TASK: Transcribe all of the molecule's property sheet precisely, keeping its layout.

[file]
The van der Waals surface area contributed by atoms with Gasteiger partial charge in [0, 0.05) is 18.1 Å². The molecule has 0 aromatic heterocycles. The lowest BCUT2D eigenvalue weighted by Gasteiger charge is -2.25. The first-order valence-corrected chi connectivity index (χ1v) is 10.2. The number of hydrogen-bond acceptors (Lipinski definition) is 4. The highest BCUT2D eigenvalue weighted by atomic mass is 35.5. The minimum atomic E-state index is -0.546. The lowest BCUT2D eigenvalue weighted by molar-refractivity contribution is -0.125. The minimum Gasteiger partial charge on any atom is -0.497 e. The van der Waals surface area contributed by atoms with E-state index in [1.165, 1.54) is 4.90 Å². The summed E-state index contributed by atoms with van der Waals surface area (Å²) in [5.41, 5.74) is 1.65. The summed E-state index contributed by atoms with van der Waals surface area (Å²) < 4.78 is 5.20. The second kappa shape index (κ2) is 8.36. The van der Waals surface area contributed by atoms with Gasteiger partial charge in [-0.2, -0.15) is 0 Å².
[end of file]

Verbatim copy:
The van der Waals surface area contributed by atoms with Gasteiger partial charge in [0, 0.05) is 18.1 Å². The molecule has 0 aromatic heterocycles. The lowest BCUT2D eigenvalue weighted by Gasteiger charge is -2.25. The first-order valence-corrected chi connectivity index (χ1v) is 10.2. The number of hydrogen-bond acceptors (Lipinski definition) is 4. The highest BCUT2D eigenvalue weighted by atomic mass is 35.5. The minimum atomic E-state index is -0.546. The lowest BCUT2D eigenvalue weighted by molar-refractivity contribution is -0.125. The minimum Gasteiger partial charge on any atom is -0.497 e. The van der Waals surface area contributed by atoms with E-state index in [1.165, 1.54) is 4.90 Å². The summed E-state index contributed by atoms with van der Waals surface area (Å²) in [5.41, 5.74) is 1.65. The summed E-state index contributed by atoms with van der Waals surface area (Å²) < 4.78 is 5.20. The second kappa shape index (κ2) is 8.36. The van der Waals surface area contributed by atoms with Gasteiger partial charge in [-0.2, -0.15) is 0 Å².